Best wishes for/in the new year

tomtombp

Senior Member
Hungarian
Best wishes for/in the new year

Is it in or for? For makes more sense to me as it's a wish for that period not a wish made in the new year. On the other hand, for is used for what we wish for.

I've seen both.

Also would you capitalize Best, Wishes, New and Year?
 
Last edited:
  • Andygc

    Senior Member
    British English
    On the other hand, for is used for what we wish for.
    I don't understand why you say "on the other hand". You have correctly stated why we use "for". You want the wishes to happen: that is what you are wishing for.

    By the way, you could make a New Year's resolution to include your subject text in your question so that the moderators have less work to do.

    You could edit your post now.
     

    tomtombp

    Senior Member
    Hungarian
    Thanks, I think "in" comes from "All the best in the new year".

    I don't understand why you say "on the other hand". You have correctly stated why we use "for". You want the wishes to happen: that is what you are wishing for.
    I meant "for" is reserved for the wish itself not the period.

    By the way, you could make a New Year's resolution to include your subject text in your question so that the moderators have less work to do.

    You could edit your post now.
    Edited. Sorry about that.
     

    Andygc

    Senior Member
    British English
    The wishes are being made now. They are for the New Year to be a good and happy one. "Best wishes" is a set phrase which means something along the lines of "I wish everything will be the best for you". If we are linking the wishes to an event, then "on" is normal. If we are linking the wishes to a period then it is "for".

    Best wishes on your birthday. Best wishes on your wedding day. Best wishes for your new job. Best wishes for the new year.(I don't capitalize that, some do.)
     

    siares

    Senior Member
    Slovak
    If we are linking the wishes to an event, then "on" is normal. If we are linking the wishes to a period then it is "for".
    What do you think of 'in' in I wish you the best in New Year?
    I would prefer 'in' because I mean I want for the good to meet you in the course of a year.

    Other threads: most prefer 'for' but say that 'in' is possible.
    "all the best in the new year" or "all the best for the New Year"
    I would instinctively use "for" myself, but I don't think there's any difference in meaning, no.
    I could not say "All the best in the next year" or "All the best to the next year".
    I would use in if it was one specific exam and with if I wasn´t sure how many different tests the exam consisted of.

     

    DonnyB

    Sixties Mod
    English UK Southern Standard English
    What do you think of 'in' in I wish you the best in New Year?
    I would prefer 'in' because I mean I want for the good to meet you in the course of a year.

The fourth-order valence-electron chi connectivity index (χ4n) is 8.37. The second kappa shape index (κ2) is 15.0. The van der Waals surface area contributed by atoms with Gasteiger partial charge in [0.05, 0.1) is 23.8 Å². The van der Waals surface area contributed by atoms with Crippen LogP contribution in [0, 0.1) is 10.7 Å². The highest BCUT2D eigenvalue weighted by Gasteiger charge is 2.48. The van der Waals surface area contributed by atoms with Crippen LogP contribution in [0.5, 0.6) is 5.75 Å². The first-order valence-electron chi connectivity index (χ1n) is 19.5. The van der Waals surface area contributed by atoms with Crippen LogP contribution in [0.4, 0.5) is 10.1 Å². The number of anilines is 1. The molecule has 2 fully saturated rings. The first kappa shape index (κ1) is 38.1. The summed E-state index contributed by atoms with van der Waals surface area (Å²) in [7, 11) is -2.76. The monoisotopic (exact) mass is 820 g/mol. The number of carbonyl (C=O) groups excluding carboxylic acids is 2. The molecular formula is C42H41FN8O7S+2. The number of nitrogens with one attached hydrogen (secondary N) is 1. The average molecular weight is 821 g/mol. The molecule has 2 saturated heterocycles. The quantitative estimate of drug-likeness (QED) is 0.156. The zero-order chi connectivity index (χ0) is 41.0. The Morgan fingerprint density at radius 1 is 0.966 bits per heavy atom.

Other threads: most prefer 'for' but say that 'in' is possible.
    Most people in those threads that you you found seem to agree that "for" is the usual way of doing it: if you express the wish to the person now "for the New Year" then you're automatically projecting it forward to the duration of the coming year. As I said in my post, I don't think that using "in" alters the meaning.
     

    siares

    Senior Member
    Slovak
    then you're automatically projecting it forward to the duration of the coming year.
    Thank you. Is wishing 'good' grammatically different to wishing love, health, luck/success? I prefer the for-less version in the quote below, and that makes me want to use 'in' with NY.
    Both are correct.
    "Good luck tomorrow" = "I wish that/hope you will have good luck tomorrow"
    "Good luck for tomorrow" = "In respect of the thing that will happen tomorrow, I wish/hope you have good luck at that time."
     

    DonnyB

    Sixties Mod
    English UK Southern Standard English
    Thank you. Is wishing 'good' grammatically different to wishing love, health, luck/success? I prefer the for-less version in the quote below, and that makes me want to use 'in' with NY.
    It's the context (in the example you've given there it's a driving test) which makes that work without the "for". If someone had a series of exams next week, I could say "Good luck next week!"

    I suppose you could say "Good luck next year" but unless it was linked to a particular event other than just a new year, then it would sound rather odd in my opinion.
     

    siares

    Senior Member
    Slovak
    "Good luck next year" but unless it was linked to a particular event other than just a new year
    Thank you, DonnyB. One last question - I didn't realise 'luck' must be linked to a specific situation, in my language there is only one word for luck/happiness - could you confirm for words which are not, below?
    I wish you riches, good health and happiness in the new year.:confused:
    I wish you riches, good health and happiness for the new year.:tick:
     

    DonnyB

    Sixties Mod
    English UK Southern Standard English
    I don't think I've ever heard anybody say that, but I think "in" works better there.

    Something like "good health", particularly, is something you'd experience in or during the coming year. :)
     
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